This time of year the Bradford Pears look so pretty, though they also remind me of what an invasive pest they have become. Just drive along the highways during the early spring and you can easily spot where they are taking over.
Ornamental pears were introduced to the United States in the early 1960s and came from China. All ornamental pears originate from Pyrus calleryana, or callery pear, commonly referred to as Bradford Pear. Ornamental pears were originally very popular trees due to their prolific spring flowers, dark glossy leaves and ability to thrive in almost any kind of soil—and because people thought they were sterile and therefore had no messy fruits to contend with.
The first major downfall of ornamental pears came 15–20 years after the initial trees were planted. At that point, many unsuspecting homeowners found out that the branches and trunks of pears split in storms. Also, ornamental pears are more susceptible to a fungal disease called fire blight than was hoped when they were first introduced.
However, it has not been until the last few years that people have been noticing the ornamental pears we thought could not spread … are. And, they are doing so quite prolifically. In fact, 26 states have reported wild callery pears spreading in the past decade. How could this have happened?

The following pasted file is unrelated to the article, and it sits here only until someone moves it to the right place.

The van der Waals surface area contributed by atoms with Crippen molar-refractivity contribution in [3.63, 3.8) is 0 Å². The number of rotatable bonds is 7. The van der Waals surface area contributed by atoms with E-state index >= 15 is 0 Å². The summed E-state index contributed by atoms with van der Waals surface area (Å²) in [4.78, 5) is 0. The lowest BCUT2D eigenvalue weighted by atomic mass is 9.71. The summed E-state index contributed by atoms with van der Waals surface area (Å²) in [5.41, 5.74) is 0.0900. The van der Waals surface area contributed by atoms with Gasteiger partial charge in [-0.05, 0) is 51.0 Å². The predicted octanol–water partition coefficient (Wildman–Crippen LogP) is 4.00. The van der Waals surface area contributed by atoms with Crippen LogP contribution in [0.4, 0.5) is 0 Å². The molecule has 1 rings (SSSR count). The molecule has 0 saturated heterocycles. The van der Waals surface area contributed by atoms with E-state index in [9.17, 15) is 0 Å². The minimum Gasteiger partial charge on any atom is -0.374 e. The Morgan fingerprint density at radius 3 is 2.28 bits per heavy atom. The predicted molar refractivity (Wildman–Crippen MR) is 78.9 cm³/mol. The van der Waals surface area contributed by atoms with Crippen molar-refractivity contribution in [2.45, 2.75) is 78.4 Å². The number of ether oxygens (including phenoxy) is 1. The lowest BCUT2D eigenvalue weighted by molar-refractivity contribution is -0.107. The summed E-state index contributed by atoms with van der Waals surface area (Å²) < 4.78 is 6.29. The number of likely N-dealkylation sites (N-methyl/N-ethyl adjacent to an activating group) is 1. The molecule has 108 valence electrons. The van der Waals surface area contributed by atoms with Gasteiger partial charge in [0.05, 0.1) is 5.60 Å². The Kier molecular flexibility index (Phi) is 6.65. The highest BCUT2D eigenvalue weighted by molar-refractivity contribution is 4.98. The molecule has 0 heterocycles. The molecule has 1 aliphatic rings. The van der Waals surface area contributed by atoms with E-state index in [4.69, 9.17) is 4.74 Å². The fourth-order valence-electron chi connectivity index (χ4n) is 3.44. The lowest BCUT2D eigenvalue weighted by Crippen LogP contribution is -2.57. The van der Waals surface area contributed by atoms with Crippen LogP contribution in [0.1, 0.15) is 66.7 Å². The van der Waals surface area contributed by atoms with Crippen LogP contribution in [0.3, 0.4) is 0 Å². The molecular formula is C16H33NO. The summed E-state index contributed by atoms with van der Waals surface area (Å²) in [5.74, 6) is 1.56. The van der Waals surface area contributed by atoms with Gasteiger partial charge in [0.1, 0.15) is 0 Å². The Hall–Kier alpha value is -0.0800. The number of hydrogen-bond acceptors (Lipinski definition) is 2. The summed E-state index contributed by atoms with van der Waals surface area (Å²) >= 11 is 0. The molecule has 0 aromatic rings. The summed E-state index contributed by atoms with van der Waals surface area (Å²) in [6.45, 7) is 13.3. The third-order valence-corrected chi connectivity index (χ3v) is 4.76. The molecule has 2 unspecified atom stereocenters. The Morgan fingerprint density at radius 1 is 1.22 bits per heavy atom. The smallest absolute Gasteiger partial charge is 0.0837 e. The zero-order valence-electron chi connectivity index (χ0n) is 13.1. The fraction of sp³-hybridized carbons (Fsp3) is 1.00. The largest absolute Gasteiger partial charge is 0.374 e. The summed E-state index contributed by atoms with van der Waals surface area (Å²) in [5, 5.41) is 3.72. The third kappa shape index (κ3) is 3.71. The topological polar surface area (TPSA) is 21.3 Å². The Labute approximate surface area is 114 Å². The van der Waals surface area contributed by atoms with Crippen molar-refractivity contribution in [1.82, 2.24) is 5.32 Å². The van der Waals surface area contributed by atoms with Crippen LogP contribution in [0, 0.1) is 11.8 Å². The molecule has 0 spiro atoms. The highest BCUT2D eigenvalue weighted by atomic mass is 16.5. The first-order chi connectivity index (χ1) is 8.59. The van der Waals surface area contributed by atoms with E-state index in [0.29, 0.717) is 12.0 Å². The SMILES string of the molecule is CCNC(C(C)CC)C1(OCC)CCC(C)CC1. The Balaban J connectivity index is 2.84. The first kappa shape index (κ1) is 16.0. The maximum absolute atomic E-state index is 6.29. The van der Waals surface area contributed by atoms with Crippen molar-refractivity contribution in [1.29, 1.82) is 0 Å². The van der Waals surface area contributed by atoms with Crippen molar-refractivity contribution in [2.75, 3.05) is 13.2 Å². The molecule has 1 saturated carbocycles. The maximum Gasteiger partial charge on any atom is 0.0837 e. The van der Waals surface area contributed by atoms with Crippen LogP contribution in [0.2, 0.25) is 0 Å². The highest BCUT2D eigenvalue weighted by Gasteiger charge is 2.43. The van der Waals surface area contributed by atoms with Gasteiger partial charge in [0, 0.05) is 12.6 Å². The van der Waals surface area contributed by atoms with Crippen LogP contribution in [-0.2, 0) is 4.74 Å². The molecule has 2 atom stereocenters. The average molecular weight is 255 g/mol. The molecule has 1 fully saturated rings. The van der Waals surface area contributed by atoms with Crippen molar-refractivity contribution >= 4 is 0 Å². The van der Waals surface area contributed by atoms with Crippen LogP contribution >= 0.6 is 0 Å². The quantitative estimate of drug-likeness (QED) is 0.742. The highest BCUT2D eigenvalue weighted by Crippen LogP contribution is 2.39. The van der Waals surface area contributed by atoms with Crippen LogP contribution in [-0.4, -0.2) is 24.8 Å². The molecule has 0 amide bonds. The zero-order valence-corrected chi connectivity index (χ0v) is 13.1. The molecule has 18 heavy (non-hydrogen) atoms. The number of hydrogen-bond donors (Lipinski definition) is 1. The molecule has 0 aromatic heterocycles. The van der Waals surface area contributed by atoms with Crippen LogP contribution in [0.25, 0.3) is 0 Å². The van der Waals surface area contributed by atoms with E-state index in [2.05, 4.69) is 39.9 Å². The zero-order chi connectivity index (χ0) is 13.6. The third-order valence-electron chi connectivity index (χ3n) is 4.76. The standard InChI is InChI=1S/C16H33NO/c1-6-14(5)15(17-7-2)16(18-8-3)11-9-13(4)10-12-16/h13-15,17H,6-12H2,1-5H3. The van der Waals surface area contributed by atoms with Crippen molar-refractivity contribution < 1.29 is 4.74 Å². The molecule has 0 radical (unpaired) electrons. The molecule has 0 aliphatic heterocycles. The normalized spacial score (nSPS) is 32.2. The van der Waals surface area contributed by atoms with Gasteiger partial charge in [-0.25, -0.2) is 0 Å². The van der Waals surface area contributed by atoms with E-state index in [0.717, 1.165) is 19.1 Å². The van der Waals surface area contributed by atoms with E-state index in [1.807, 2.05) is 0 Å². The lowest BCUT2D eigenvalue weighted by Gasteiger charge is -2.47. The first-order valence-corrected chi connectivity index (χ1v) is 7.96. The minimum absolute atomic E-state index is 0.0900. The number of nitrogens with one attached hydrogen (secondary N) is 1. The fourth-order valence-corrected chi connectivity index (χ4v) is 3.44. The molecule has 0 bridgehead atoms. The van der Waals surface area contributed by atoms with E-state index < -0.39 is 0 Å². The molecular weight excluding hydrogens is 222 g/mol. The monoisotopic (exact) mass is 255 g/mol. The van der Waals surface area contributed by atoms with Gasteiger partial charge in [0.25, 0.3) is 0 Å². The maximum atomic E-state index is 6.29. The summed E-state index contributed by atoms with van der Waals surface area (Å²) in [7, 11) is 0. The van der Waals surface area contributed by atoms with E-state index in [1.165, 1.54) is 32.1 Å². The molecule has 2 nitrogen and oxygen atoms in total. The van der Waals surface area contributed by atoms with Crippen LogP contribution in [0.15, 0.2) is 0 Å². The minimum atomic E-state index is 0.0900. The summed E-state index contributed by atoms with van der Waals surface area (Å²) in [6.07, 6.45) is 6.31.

There are two causes. One is due to the fact that ornamental pears have been overplanted in our communities. Although each different kind of callery pear cannot reproduce by itself, it turns out that when these many types of pear are all planted close together (like they are in our towns) they can crosspollinate and produce fruits. The other method of ornamental pears reproducing is if the sprouts that sometimes grow from the base of pears are not pruned they can flower and crossbreed with the flowers of the tree itself. These small fruits are eaten by birds and are then scattered along fences and roadways, pastures, abandoned fields, natural areas and under power lines. Wild trees then sprout from these fruits and begin reproducing quite quickly. In fact, wild callery pear trees start producing flowers and spreading themselves after just three years.
What can homeowners and landowners do to help? Consider diversifying the next time you plant a tree and avoiding ornamental pears or any other non-native trees with invasive tendencies. Secondly, prune off any sprouts that grow from the base of your ornamental pears to prevent crossbreeding with the sprouts and tree itself. Lastly, if you have ornamental pears consider replacing them with a different kind of tree once the pears decline or are damaged.If you spot wild callery pears on your property, control them by cutting them down and immediately treating the stumps with appropriate systemic herbicide to prevent them from re-sprouting.
Information from Missouri Department of Conservation